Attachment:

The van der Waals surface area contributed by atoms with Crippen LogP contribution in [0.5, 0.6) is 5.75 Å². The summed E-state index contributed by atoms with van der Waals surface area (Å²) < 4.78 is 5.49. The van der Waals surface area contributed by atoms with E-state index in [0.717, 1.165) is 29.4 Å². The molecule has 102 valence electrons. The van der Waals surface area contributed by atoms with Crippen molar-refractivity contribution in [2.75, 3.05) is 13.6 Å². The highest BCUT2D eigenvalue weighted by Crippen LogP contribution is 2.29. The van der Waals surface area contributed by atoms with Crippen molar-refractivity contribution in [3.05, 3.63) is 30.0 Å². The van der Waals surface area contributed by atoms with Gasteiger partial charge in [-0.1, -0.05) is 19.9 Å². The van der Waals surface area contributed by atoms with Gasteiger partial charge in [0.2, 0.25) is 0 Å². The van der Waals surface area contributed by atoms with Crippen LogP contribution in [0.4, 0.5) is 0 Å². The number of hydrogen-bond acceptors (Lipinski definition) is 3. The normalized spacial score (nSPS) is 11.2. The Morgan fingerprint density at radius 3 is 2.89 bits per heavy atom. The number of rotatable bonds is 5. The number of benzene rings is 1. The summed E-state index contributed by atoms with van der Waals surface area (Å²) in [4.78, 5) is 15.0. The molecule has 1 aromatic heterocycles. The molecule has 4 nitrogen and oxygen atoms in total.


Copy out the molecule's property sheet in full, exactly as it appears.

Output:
The van der Waals surface area contributed by atoms with Crippen LogP contribution in [0.5, 0.6) is 5.75 Å². The summed E-state index contributed by atoms with van der Waals surface area (Å²) < 4.78 is 5.49. The van der Waals surface area contributed by atoms with E-state index in [0.717, 1.165) is 29.4 Å². The molecule has 102 valence electrons. The van der Waals surface area contributed by atoms with Crippen molar-refractivity contribution in [2.75, 3.05) is 13.6 Å². The highest BCUT2D eigenvalue weighted by Crippen LogP contribution is 2.29. The van der Waals surface area contributed by atoms with Crippen molar-refractivity contribution in [3.05, 3.63) is 30.0 Å². The van der Waals surface area contributed by atoms with Gasteiger partial charge in [-0.1, -0.05) is 19.9 Å². The van der Waals surface area contributed by atoms with Gasteiger partial charge in [0.2, 0.25) is 0 Å². The van der Waals surface area contributed by atoms with Crippen LogP contribution in [0.4, 0.5) is 0 Å². The number of hydrogen-bond acceptors (Lipinski definition) is 3. The normalized spacial score (nSPS) is 11.2. The Morgan fingerprint density at radius 3 is 2.89 bits per heavy atom. The number of rotatable bonds is 5. The number of benzene rings is 1. The summed E-state index contributed by atoms with van der Waals surface area (Å²) in [4.78, 5) is 15.0. The molecule has 1 aromatic heterocycles. The molecule has 4 nitrogen and oxygen atoms in total.